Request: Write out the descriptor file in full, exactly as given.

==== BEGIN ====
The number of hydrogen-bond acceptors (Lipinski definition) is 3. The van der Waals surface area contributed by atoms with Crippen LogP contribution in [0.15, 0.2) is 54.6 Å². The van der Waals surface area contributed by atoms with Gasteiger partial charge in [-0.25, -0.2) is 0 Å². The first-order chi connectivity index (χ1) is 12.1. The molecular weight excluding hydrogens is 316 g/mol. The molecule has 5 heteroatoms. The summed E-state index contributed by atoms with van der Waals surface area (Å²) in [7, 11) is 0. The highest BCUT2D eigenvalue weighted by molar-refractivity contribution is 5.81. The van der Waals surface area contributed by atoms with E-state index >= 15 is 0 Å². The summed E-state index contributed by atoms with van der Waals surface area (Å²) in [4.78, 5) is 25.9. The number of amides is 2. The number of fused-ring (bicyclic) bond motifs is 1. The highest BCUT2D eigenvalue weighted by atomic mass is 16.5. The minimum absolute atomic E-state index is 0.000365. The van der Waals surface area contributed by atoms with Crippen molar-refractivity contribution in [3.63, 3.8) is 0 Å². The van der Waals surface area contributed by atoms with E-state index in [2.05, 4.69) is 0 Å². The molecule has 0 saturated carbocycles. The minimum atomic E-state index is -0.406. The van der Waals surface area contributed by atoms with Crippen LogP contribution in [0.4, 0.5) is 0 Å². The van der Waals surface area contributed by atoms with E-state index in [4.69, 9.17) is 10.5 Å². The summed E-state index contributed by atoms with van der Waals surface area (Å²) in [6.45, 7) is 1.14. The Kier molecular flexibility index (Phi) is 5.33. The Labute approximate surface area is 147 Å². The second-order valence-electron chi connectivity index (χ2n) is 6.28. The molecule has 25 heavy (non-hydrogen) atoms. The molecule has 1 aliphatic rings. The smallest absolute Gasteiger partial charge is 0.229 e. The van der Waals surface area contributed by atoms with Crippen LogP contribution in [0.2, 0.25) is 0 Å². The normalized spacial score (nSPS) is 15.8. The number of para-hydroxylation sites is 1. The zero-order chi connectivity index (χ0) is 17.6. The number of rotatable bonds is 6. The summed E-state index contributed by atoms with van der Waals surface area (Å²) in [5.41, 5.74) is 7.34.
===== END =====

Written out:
The number of hydrogen-bond acceptors (Lipinski definition) is 3. The van der Waals surface area contributed by atoms with Crippen LogP contribution in [0.15, 0.2) is 54.6 Å². The van der Waals surface area contributed by atoms with Gasteiger partial charge in [-0.25, -0.2) is 0 Å². The first-order chi connectivity index (χ1) is 12.1. The molecular weight excluding hydrogens is 316 g/mol. The molecule has 5 heteroatoms. The summed E-state index contributed by atoms with van der Waals surface area (Å²) in [7, 11) is 0. The highest BCUT2D eigenvalue weighted by molar-refractivity contribution is 5.81. The van der Waals surface area contributed by atoms with E-state index >= 15 is 0 Å². The summed E-state index contributed by atoms with van der Waals surface area (Å²) in [4.78, 5) is 25.9. The number of amides is 2. The number of fused-ring (bicyclic) bond motifs is 1. The highest BCUT2D eigenvalue weighted by atomic mass is 16.5. The minimum absolute atomic E-state index is 0.000365. The van der Waals surface area contributed by atoms with Crippen molar-refractivity contribution in [3.63, 3.8) is 0 Å². The van der Waals surface area contributed by atoms with E-state index in [2.05, 4.69) is 0 Å². The molecule has 0 saturated carbocycles. The minimum atomic E-state index is -0.406. The van der Waals surface area contributed by atoms with Crippen LogP contribution in [0.4, 0.5) is 0 Å². The van der Waals surface area contributed by atoms with E-state index in [4.69, 9.17) is 10.5 Å². The summed E-state index contributed by atoms with van der Waals surface area (Å²) in [6.45, 7) is 1.14. The Kier molecular flexibility index (Phi) is 5.33. The Labute approximate surface area is 147 Å². The second-order valence-electron chi connectivity index (χ2n) is 6.28. The molecule has 25 heavy (non-hydrogen) atoms. The molecule has 1 aliphatic rings. The smallest absolute Gasteiger partial charge is 0.229 e. The van der Waals surface area contributed by atoms with Crippen LogP contribution in [0.2, 0.25) is 0 Å². The normalized spacial score (nSPS) is 15.8. The number of para-hydroxylation sites is 1. The zero-order chi connectivity index (χ0) is 17.6. The number of rotatable bonds is 6. The summed E-state index contributed by atoms with van der Waals surface area (Å²) in [5.41, 5.74) is 7.34.